• Place the spinach in a serving bowl, add the Greek yoghurt and mix. Add the juice of half a lime and season with salt and pepper.
  • Drizzle a little olive oil on top of the borani and sprinkle some nigella seeds as a garnish. Serve with the spicy halloumi pasties or as an appetiser or as part of a mezze-style spread with flat-breads (or anything else you want to dip into it).

 

 

 

 

 

 

 

A Persian Homage to the Victoria Sandwich

I love cake. My cake love came later in life as I was a real savoury food seeker until my thirties. Then the delightful past-time of cake and coffee on a lazy sunday afternoon developed and it is a ritual I like to keep up. Most of the time I like to venture into my local coffee shop and bakery but once in a while I channel Mary Berry and produce a home-baked goody.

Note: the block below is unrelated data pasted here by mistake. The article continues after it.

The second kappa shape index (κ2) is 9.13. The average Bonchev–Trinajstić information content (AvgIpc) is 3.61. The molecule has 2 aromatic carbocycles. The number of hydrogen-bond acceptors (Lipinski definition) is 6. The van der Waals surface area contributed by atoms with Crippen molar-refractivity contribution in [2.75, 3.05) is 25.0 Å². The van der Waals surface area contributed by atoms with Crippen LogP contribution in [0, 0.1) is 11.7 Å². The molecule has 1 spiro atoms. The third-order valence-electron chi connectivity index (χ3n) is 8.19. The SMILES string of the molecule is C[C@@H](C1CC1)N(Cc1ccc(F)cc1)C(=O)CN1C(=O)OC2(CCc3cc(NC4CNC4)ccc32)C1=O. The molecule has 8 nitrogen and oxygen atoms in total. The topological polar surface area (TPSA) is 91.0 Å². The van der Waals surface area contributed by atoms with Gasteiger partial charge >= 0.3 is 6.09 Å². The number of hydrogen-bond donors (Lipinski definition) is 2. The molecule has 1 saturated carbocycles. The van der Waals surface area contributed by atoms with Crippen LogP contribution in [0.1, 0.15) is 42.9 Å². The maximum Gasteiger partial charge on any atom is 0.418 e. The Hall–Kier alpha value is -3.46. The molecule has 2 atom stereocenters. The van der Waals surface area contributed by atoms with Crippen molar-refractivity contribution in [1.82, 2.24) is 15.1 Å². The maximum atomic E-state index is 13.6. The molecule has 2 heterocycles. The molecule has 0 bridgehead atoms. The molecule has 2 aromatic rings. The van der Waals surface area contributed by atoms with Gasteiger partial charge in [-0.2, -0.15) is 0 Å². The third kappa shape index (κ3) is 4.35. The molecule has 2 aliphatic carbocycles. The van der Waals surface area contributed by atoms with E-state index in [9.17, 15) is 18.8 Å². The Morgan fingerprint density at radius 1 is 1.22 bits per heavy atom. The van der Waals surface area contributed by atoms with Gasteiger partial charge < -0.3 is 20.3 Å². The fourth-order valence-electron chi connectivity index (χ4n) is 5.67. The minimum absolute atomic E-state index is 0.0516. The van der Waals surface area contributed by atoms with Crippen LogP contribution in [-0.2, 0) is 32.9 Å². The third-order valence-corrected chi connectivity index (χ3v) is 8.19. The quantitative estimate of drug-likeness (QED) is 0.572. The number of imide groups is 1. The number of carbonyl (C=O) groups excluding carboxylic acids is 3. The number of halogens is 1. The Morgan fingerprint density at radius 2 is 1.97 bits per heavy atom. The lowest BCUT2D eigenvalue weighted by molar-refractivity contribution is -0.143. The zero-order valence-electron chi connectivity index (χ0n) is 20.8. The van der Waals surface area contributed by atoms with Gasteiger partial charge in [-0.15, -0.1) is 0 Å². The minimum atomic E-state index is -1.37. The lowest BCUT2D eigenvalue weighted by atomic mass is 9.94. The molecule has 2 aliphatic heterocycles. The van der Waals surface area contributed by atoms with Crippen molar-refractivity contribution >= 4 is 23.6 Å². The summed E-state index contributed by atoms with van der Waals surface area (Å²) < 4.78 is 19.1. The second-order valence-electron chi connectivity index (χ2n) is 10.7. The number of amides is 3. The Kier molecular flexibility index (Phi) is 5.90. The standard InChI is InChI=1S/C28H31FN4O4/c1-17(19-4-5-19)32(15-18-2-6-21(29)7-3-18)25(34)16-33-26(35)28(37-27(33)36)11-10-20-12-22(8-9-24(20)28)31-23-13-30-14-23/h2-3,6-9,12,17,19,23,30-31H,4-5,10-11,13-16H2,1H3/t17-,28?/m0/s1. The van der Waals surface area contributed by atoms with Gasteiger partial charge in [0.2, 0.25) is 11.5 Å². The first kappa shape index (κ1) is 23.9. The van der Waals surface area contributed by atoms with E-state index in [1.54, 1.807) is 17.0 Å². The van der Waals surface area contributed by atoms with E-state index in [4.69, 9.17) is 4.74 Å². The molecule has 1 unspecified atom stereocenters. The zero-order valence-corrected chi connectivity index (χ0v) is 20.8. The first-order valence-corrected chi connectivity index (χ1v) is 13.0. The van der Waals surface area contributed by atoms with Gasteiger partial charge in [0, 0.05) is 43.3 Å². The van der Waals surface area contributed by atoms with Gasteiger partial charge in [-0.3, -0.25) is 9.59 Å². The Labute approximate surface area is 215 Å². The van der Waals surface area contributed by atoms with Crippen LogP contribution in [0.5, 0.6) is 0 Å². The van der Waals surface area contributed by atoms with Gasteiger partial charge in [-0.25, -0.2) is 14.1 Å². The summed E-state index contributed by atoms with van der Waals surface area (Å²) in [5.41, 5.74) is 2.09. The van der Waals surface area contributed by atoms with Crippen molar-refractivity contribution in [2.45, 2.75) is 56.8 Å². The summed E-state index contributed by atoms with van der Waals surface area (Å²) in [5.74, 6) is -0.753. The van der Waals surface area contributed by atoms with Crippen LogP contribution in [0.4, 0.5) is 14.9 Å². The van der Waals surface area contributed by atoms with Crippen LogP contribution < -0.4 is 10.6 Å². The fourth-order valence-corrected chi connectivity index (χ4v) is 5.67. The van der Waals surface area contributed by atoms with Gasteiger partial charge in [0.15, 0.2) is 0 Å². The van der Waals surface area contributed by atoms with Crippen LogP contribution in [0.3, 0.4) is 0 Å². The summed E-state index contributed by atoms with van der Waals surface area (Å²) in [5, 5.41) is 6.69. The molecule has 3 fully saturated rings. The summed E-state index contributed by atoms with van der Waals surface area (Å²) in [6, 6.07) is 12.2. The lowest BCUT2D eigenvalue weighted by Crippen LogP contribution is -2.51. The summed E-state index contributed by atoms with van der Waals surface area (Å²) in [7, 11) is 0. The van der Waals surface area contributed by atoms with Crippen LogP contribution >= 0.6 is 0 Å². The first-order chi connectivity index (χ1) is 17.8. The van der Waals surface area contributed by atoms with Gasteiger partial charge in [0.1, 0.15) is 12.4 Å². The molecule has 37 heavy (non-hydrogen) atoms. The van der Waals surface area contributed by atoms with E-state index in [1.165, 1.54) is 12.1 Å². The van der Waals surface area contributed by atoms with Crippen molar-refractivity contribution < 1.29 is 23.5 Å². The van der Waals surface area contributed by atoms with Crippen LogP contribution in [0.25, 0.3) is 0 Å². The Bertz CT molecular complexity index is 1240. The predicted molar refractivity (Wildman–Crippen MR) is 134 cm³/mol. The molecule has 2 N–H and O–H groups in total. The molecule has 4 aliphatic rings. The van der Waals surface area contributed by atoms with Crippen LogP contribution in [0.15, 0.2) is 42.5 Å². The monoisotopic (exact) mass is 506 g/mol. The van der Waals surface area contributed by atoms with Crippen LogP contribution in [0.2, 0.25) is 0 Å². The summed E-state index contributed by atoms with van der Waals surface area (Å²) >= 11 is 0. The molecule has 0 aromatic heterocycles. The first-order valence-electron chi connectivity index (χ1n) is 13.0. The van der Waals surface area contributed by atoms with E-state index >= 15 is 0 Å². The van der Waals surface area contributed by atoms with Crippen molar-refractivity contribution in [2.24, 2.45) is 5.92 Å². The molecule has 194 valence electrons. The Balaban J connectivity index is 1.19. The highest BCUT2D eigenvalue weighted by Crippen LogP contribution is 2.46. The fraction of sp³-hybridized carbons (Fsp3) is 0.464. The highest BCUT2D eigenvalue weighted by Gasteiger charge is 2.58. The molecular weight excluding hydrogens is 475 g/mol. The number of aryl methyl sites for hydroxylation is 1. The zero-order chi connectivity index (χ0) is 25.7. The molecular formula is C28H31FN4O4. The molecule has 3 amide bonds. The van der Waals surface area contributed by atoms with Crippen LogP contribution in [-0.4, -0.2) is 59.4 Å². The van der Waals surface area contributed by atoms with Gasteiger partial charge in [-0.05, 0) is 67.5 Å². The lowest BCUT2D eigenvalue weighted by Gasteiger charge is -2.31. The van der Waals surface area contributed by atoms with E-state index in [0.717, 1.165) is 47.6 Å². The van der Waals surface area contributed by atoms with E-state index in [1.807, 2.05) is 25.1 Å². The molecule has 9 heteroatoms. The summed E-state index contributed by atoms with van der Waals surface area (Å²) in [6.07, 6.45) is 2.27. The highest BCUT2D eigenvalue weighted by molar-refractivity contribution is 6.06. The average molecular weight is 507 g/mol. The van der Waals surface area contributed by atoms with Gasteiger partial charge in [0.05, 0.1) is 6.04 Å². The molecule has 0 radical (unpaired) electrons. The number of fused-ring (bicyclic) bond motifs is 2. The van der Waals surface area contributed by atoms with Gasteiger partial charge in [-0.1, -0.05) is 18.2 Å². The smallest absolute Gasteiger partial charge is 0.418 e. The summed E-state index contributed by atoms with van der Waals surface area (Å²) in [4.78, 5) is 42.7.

One of my Mary Berry moments resulted in this delight. I really fancied a Victoria Sandwich, mostly because it brings so much joy with very little baking effort! The only problem was I only had Persian sour cherry jam in my cupboard as opposed to strawberry or raspberry. I briefly contemplated heading out to the nearest shop for jam but it was a Sunday, my pyjamas felt snug and frankly I couldn’t be bothered. I rummaged around my kitchen cupboards for flavour inspiration to match with the sour cherry jam. I landed on lime and vanilla for the sponge, rose water flavoured whipped cream and ground pistachios for the decoration. The experiment was a success and my Persian version of the British classic Victoria Sandwich is a firm favourite in my household.